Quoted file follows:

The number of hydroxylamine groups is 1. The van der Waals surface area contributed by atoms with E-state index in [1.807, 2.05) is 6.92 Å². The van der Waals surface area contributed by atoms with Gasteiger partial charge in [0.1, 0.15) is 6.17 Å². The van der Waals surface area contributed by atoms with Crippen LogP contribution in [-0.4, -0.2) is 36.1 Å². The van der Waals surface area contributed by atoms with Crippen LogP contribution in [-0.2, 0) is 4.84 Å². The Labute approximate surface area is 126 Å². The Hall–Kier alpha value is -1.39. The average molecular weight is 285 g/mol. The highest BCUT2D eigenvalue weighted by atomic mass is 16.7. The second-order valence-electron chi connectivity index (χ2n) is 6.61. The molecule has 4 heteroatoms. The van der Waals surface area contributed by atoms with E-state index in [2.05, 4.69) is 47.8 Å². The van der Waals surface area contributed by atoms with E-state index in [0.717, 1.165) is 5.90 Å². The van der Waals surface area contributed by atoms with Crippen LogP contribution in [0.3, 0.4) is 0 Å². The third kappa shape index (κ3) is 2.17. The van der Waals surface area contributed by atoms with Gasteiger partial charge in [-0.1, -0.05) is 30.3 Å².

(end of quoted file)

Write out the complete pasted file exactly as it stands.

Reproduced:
The number of hydroxylamine groups is 1. The van der Waals surface area contributed by atoms with E-state index in [1.807, 2.05) is 6.92 Å². The van der Waals surface area contributed by atoms with Gasteiger partial charge in [0.1, 0.15) is 6.17 Å². The van der Waals surface area contributed by atoms with Crippen LogP contribution in [-0.4, -0.2) is 36.1 Å². The van der Waals surface area contributed by atoms with Crippen LogP contribution in [-0.2, 0) is 4.84 Å². The Labute approximate surface area is 126 Å². The Hall–Kier alpha value is -1.39. The average molecular weight is 285 g/mol. The highest BCUT2D eigenvalue weighted by atomic mass is 16.7. The second-order valence-electron chi connectivity index (χ2n) is 6.61. The molecule has 4 heteroatoms. The van der Waals surface area contributed by atoms with E-state index in [2.05, 4.69) is 47.8 Å². The van der Waals surface area contributed by atoms with E-state index in [0.717, 1.165) is 5.90 Å². The van der Waals surface area contributed by atoms with Crippen LogP contribution in [0.3, 0.4) is 0 Å². The third kappa shape index (κ3) is 2.17. The van der Waals surface area contributed by atoms with Gasteiger partial charge in [-0.1, -0.05) is 30.3 Å².